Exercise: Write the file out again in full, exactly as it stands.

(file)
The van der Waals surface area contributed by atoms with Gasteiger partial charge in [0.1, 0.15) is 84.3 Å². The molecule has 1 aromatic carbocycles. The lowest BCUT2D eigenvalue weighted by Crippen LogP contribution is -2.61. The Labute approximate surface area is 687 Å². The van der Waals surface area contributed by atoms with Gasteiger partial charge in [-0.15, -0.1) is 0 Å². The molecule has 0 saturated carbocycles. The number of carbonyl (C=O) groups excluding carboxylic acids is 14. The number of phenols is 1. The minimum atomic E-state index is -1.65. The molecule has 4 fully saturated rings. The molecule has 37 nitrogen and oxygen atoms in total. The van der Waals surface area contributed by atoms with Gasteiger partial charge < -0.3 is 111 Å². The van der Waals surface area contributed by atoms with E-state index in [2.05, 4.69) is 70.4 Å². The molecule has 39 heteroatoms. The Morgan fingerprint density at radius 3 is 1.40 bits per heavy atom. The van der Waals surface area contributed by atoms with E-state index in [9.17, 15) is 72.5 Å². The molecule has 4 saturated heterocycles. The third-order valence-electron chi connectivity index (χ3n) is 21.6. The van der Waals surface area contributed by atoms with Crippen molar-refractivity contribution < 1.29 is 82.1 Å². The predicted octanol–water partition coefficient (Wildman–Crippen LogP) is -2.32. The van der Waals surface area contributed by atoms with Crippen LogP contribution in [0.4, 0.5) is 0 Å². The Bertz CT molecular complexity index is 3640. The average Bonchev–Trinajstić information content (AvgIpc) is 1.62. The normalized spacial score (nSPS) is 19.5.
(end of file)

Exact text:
The van der Waals surface area contributed by atoms with Gasteiger partial charge in [0.1, 0.15) is 84.3 Å². The molecule has 1 aromatic carbocycles. The lowest BCUT2D eigenvalue weighted by Crippen LogP contribution is -2.61. The Labute approximate surface area is 687 Å². The van der Waals surface area contributed by atoms with Gasteiger partial charge in [-0.15, -0.1) is 0 Å². The molecule has 0 saturated carbocycles. The number of carbonyl (C=O) groups excluding carboxylic acids is 14. The number of phenols is 1. The minimum atomic E-state index is -1.65. The molecule has 4 fully saturated rings. The molecule has 37 nitrogen and oxygen atoms in total. The van der Waals surface area contributed by atoms with Gasteiger partial charge < -0.3 is 111 Å². The van der Waals surface area contributed by atoms with E-state index in [2.05, 4.69) is 70.4 Å². The molecule has 39 heteroatoms. The Morgan fingerprint density at radius 3 is 1.40 bits per heavy atom. The van der Waals surface area contributed by atoms with E-state index in [9.17, 15) is 72.5 Å². The molecule has 4 saturated heterocycles. The third-order valence-electron chi connectivity index (χ3n) is 21.6. The van der Waals surface area contributed by atoms with Crippen molar-refractivity contribution < 1.29 is 82.1 Å². The predicted octanol–water partition coefficient (Wildman–Crippen LogP) is -2.32. The van der Waals surface area contributed by atoms with Crippen LogP contribution in [0.4, 0.5) is 0 Å². The Bertz CT molecular complexity index is 3640. The average Bonchev–Trinajstić information content (AvgIpc) is 1.62. The normalized spacial score (nSPS) is 19.5.